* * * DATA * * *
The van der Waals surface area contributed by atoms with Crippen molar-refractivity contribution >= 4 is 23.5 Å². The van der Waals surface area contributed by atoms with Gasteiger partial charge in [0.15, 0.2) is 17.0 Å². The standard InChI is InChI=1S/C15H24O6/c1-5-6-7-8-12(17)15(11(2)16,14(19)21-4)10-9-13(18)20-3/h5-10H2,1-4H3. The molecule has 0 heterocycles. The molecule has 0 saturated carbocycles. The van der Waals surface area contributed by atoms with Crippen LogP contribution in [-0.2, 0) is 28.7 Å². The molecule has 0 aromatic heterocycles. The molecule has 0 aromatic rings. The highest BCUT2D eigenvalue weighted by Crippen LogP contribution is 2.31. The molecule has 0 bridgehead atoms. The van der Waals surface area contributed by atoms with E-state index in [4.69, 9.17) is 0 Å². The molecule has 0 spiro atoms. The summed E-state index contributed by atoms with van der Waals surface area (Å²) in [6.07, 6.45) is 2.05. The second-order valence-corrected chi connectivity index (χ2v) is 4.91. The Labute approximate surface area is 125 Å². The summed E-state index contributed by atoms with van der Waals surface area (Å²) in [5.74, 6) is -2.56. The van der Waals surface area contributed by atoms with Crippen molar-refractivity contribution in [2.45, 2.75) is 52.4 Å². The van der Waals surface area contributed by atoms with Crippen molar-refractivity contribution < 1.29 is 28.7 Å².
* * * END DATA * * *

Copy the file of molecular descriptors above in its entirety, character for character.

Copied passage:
The van der Waals surface area contributed by atoms with Crippen molar-refractivity contribution >= 4 is 23.5 Å². The van der Waals surface area contributed by atoms with Gasteiger partial charge in [0.15, 0.2) is 17.0 Å². The standard InChI is InChI=1S/C15H24O6/c1-5-6-7-8-12(17)15(11(2)16,14(19)21-4)10-9-13(18)20-3/h5-10H2,1-4H3. The molecule has 0 heterocycles. The molecule has 0 saturated carbocycles. The van der Waals surface area contributed by atoms with Crippen LogP contribution in [-0.2, 0) is 28.7 Å². The molecule has 0 aromatic heterocycles. The molecule has 0 aromatic rings. The highest BCUT2D eigenvalue weighted by Crippen LogP contribution is 2.31. The molecule has 0 bridgehead atoms. The van der Waals surface area contributed by atoms with E-state index in [4.69, 9.17) is 0 Å². The molecule has 0 spiro atoms. The summed E-state index contributed by atoms with van der Waals surface area (Å²) in [6.07, 6.45) is 2.05. The second-order valence-corrected chi connectivity index (χ2v) is 4.91. The Labute approximate surface area is 125 Å². The summed E-state index contributed by atoms with van der Waals surface area (Å²) in [5.74, 6) is -2.56. The van der Waals surface area contributed by atoms with Crippen molar-refractivity contribution in [2.45, 2.75) is 52.4 Å². The van der Waals surface area contributed by atoms with Crippen molar-refractivity contribution < 1.29 is 28.7 Å².